On the first of July, 2015 a Minnesotan dentist shot a Zimbabwean lion, for sport. This leisurely activity involved the acquisition of a carcass, a bow and arrow, a hunting gun, and a $50,000 salaried Zimbabwean guide. A few weeks later and a little further south, an Idaho accountant posed over a dead South African giraffe… then an impala, a kudu, a wildebeest, and a warthog.
To the outraged animal loving, tree hugging, composting and recycling, yoga practicing vegetarians of the world, the huntress said: ‘…How can you fault somebody because of their hobbies?’ The hunt is legal, and besides, the locals do it too.
True. The Hwange National Park in Zimbabwe is plagued with poachers who, between 2003 and 2005 alone, killed 60% of the country’s rhinoceroses. Between 1999 and 2009, they killed at least 800 lions, and in 2013, 300 elephants; lacking bullets, they used cyanide.
Nuance: Zimbabweans poach because at least 72.3% of them live below the poverty line. Starvation, fuel shortages, deforestation and mass soil erosion have made it difficult to survive otherwise. In a country whose $2,000 GDP per capita ranks it 203rd in the world, a $300,000 rhinoceros horn can go a long way. Especially when there is a market for it.
We live in a jungle of nuances. Between what is legal and what is not, what is moral and what is not. What we want and what we need, and what we think we need. The jungle is governed by interests. Animal and human, substantial and trivial. Our interest in survival is a substantial one, because we need to be alive to have any other interests at all. Our interest in entertainment and sport is a trivial one. We do not need hobbies to live; their added value is to the quality of our life.
Some would say there are more pressing issues to be addressed in Zimbabwe than the fate of its biodiversity. Cholera, food shortages, a plummeting currency, corruption, and human rights abuses. Crackdowns on opposition, high maternal mortality, unemployment, and prohibitively expensive toilet paper.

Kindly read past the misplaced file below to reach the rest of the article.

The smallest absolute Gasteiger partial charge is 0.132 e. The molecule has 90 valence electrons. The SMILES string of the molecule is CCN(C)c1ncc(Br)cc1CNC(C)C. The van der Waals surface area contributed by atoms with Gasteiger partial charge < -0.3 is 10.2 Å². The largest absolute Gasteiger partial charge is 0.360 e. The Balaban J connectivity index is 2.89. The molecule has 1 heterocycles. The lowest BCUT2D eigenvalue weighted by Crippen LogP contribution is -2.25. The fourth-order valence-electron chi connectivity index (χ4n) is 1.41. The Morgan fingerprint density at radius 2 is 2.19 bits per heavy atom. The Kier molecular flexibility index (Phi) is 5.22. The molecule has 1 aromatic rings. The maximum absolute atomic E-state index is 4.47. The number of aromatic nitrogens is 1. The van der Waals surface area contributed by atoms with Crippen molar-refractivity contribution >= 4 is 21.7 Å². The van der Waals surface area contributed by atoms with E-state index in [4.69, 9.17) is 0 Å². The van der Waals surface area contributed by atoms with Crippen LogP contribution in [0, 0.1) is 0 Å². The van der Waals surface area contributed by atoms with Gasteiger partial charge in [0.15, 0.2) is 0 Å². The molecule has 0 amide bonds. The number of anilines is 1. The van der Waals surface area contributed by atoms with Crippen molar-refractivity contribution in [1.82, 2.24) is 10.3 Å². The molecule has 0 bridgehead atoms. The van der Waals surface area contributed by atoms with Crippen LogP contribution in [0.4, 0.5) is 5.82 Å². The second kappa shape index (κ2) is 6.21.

Others would say that Zimbabwe is a long way away. Giraffes and lions are dangerous, elephants are not endangered yet, and rhinoceros horns are rumored to be aphrodisiacs. By the very dictates of evolutionary theory and social Darwinism, the fittest must survive, and the weak be mounted over the fireplace.
According to the Oxford dictionary, the law of the jungle is ‘the principle that those who are strong and apply ruthless self-interest will be most successful.’ Our jungle is one of individualism and unrestrained competition, and we have come to accept it as such. Cecil the lion may have needed his head, but William the dentist wanted it. Too bad for the lion.
But the original ‘law of the jungle’ meant something entirely different. The term was first coined by Rudyard Kipling in a poem he wrote to describe the natural obligations and behavior of wolves in a pack:
‘‘_Now this is the Law of the Jungle--as old and as true as the sky;
And the Wolf that shall keep it may prosper, but the Wolf that shall break it must die.
As the creeper that girdles the tree trunk, the law runneth forward and back;
For the strength of the Pack is the Wolf, and the strength of the Wolf is the Pack.’
Instead of ruthless competition, the law called for social cooperation; instead of individualism, collectivism, based on the principle that survival could only be guaranteed if the group worked together. Wolves, from their earliest forms, have existed on earth for fifty-two million years . Humans, two million. Perhaps we could stand to learn a thing or two.
The issue at hand is not one of substantial versus trivial interests. It is not even one of human versus animal interests. It is about human dignity. And the very definition of the word ‘human.’
Immanuel Kant was one of many who said that humans have an ‘intrinsic worth, i.e. dignity,’ which makes them valuable ‘above all price.’ And above all other creatures. The ultimate moral maxim, he said, is to ‘act so that you treat humanity, whether in your own person or in that of another, always as an end and never as a means only.' But even Kant, who bore no particular affection for animals, acknowledged that ‘he who is cruel to animals becomes hard also in his dealings with men.’
Another great man, who built his life around the belief that all creatures great and small matter, wrote:
‘[…] Our indifference or cruelty towards fellow creatures of this world sooner or later affects the treatment we mete out to other human beings. We have only one heart, and the same wretchedness which leads us to mistreat an animal will not be long in showing itself in our relationships with other people…. Every act of cruelty towards any creature is ‘contrary to human dignity.’’
His name is Pope Francis.
We cannot separate our dignity from that of other creatures. It is just as intrinsically linked to that of the starving poachers of Zimbabwe as it is to that of the animals they are poaching. If we really do have intrinsic individual worth, its value ought to be greater than any mantelpiece trophy.